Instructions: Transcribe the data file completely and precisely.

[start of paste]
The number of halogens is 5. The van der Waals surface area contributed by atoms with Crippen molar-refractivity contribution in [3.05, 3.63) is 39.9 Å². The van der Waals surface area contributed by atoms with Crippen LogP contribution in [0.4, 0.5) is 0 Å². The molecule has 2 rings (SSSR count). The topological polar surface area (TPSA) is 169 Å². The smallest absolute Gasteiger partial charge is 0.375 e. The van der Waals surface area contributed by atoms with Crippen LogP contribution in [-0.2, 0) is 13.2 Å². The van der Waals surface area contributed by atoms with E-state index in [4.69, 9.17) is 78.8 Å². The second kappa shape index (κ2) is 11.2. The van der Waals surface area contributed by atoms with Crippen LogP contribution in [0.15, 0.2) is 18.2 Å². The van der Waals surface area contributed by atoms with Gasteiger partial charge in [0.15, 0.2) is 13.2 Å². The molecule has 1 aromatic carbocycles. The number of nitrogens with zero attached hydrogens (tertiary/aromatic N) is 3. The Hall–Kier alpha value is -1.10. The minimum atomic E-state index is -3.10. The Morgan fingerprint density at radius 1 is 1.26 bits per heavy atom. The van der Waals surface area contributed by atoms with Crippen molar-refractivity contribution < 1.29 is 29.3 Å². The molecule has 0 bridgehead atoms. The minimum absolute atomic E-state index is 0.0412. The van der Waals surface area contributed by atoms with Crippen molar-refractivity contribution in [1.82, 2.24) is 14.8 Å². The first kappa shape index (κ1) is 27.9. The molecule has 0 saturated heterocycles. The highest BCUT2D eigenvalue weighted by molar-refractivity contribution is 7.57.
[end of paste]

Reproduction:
The number of halogens is 5. The van der Waals surface area contributed by atoms with Crippen molar-refractivity contribution in [3.05, 3.63) is 39.9 Å². The van der Waals surface area contributed by atoms with Crippen LogP contribution in [0.4, 0.5) is 0 Å². The molecule has 2 rings (SSSR count). The topological polar surface area (TPSA) is 169 Å². The smallest absolute Gasteiger partial charge is 0.375 e. The van der Waals surface area contributed by atoms with Crippen LogP contribution in [-0.2, 0) is 13.2 Å². The van der Waals surface area contributed by atoms with E-state index in [4.69, 9.17) is 78.8 Å². The second kappa shape index (κ2) is 11.2. The van der Waals surface area contributed by atoms with Crippen LogP contribution in [0.15, 0.2) is 18.2 Å². The van der Waals surface area contributed by atoms with Gasteiger partial charge in [0.15, 0.2) is 13.2 Å². The molecule has 1 aromatic carbocycles. The number of nitrogens with zero attached hydrogens (tertiary/aromatic N) is 3. The Hall–Kier alpha value is -1.10. The minimum atomic E-state index is -3.10. The Morgan fingerprint density at radius 1 is 1.26 bits per heavy atom. The van der Waals surface area contributed by atoms with Crippen molar-refractivity contribution < 1.29 is 29.3 Å². The molecule has 0 bridgehead atoms. The minimum absolute atomic E-state index is 0.0412. The van der Waals surface area contributed by atoms with Crippen molar-refractivity contribution in [1.82, 2.24) is 14.8 Å². The first kappa shape index (κ1) is 27.9. The molecule has 0 saturated heterocycles. The highest BCUT2D eigenvalue weighted by molar-refractivity contribution is 7.57.